Disability & Aging Crime Victims Unit

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Are you a Kansan with a disability who has been the victim of a crime? Or: Have you been the victim of elder abuse, neglect, or exploitation? We may be able to help you with your civil legal matter. Contact us to find out how we can help.

We help Kansans with disabilities or Kansas seniors who have been victims of crime. Our services are at no cost. 

Information & Referral: We can give you information about the justice system and your rights as a crime victim. If we can't help you, we will try to find someone who can.

Rehousing Assistance: We have funding to support certain rent, utility, or other expenses needed to rehouse people with disabilities and seniors who are crime victims who can't safely return to their previous housing due to the crime. These costs may include travel, assistance with the first year's rent and utilities (excluding security deposits), and other potential costs such as support services like childcare and counseling. Learn more here. 

Civil Legal Representation: If you need help with a civil legal matter, we might be able to help you.

Personal Advocacy: We may be able to help you get what you need by advocating on your behalf.

Navigating the Justice System: We can help you in the justice system, with things like:

  • Your victim's impact statement
  • Getting back money that you lost because of the crime

The services that we provide depend on the facts, the law, and how to achieve the best outcome for you.

Our Disability and Aging Crime Victims Unit may:

  • Help you understand your rights
  • Help you with your goals after the crime
  • Help you with your civil legal matter

Check out some client stories to better understand how we can help.

*NOTE: All names and some details in the examples have been changed to protect the confidentiality of our clients.

Kelli has multiple disabilities. Social Security checks are her only source of income. She was leaving an abusive relationship with her live-in partner and was staying at a local women’s shelter. Kelli had difficulty paying for permanent and stable housing because of her financial situation and physical disabilities. Kelli contacted DRC. DRC was able to use our rehousing funds to help Kelli relocate to a home that suited her needs and pay for her rent for a year.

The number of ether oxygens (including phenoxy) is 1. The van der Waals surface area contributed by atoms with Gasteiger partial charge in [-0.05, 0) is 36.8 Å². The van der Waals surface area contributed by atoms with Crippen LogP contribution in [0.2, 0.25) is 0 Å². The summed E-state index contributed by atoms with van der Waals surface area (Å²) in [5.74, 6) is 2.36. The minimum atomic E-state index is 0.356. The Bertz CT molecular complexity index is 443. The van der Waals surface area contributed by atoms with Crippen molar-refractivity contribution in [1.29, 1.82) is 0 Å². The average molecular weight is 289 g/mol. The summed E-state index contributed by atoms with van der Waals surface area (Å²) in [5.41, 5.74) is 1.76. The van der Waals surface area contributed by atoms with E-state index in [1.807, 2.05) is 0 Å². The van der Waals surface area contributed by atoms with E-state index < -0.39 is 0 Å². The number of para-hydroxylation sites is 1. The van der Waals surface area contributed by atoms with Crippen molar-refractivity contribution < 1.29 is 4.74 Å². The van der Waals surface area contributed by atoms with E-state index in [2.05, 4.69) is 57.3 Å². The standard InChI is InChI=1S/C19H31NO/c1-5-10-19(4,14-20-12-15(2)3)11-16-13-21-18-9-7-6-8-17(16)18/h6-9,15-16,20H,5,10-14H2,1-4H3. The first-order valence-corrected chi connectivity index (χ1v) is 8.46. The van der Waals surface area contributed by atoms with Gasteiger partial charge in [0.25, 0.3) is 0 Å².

Sarah was navigating the justice system as a victim of an attempted robbery. Sarah has a brain injury and needed help understanding her rights as a victim when talking about her case with the prosecuting attorney’s office. DRC went with her to meetings with the prosecuting attorney’s office to ensure her voice was heard and she understood each step of the process. DRC helped Sarah apply for Kansas Crime Victim’s Compensation. That gave her financial compensation for the money she had to pay for medical treatment after her attack.

Stephen is an adult with a disability who was previously appointed a guardian. Stephen’s guardian took control over every aspect of his life, including financially exploiting him, which is a crime. Stephen also demonstrated an ability to live independently without any need for a guardian’s intervention. DRC filed a petition with the court and successfully convinced a judge to remove Stephen’s guardian.

Kim has a disability and is a survivor of sexual assault. She missed several days of work as she was recovering from the assault. Kim’s employer fired her for missing work, so DRC helped Kim identify her rights as a sexual assault survivor and represented her in a civil action to get compensation for her wrongful termination.

Emmett is a victim of theft. Emmett has a mental illness that affected his ability to communicate clearly with the police. When Emmett went to the police to tell them about the theft, they turned him away and did not believe there was a crime to report. Emmett then came to DRC for help. DRC called the police department with Emmett to help him report the crime, this time with support. DRC helped him organize his thoughts and express himself more clearly. The police report was taken and completed.

This grant project is supported by subgrant number 23-VOCA-56 awarded through the Federal Office for Victims of Crime as administered by the Kansas Governor’s Grants Program. The opinions, findings, conclusions, or recommendations expressed in this publication, program, or exhibition are those of the author(s) and do not necessarily reflect the views of the Office of the Kansas Governor or the U.S. Department of Justice.

Disability & Aging Crime Victims Unit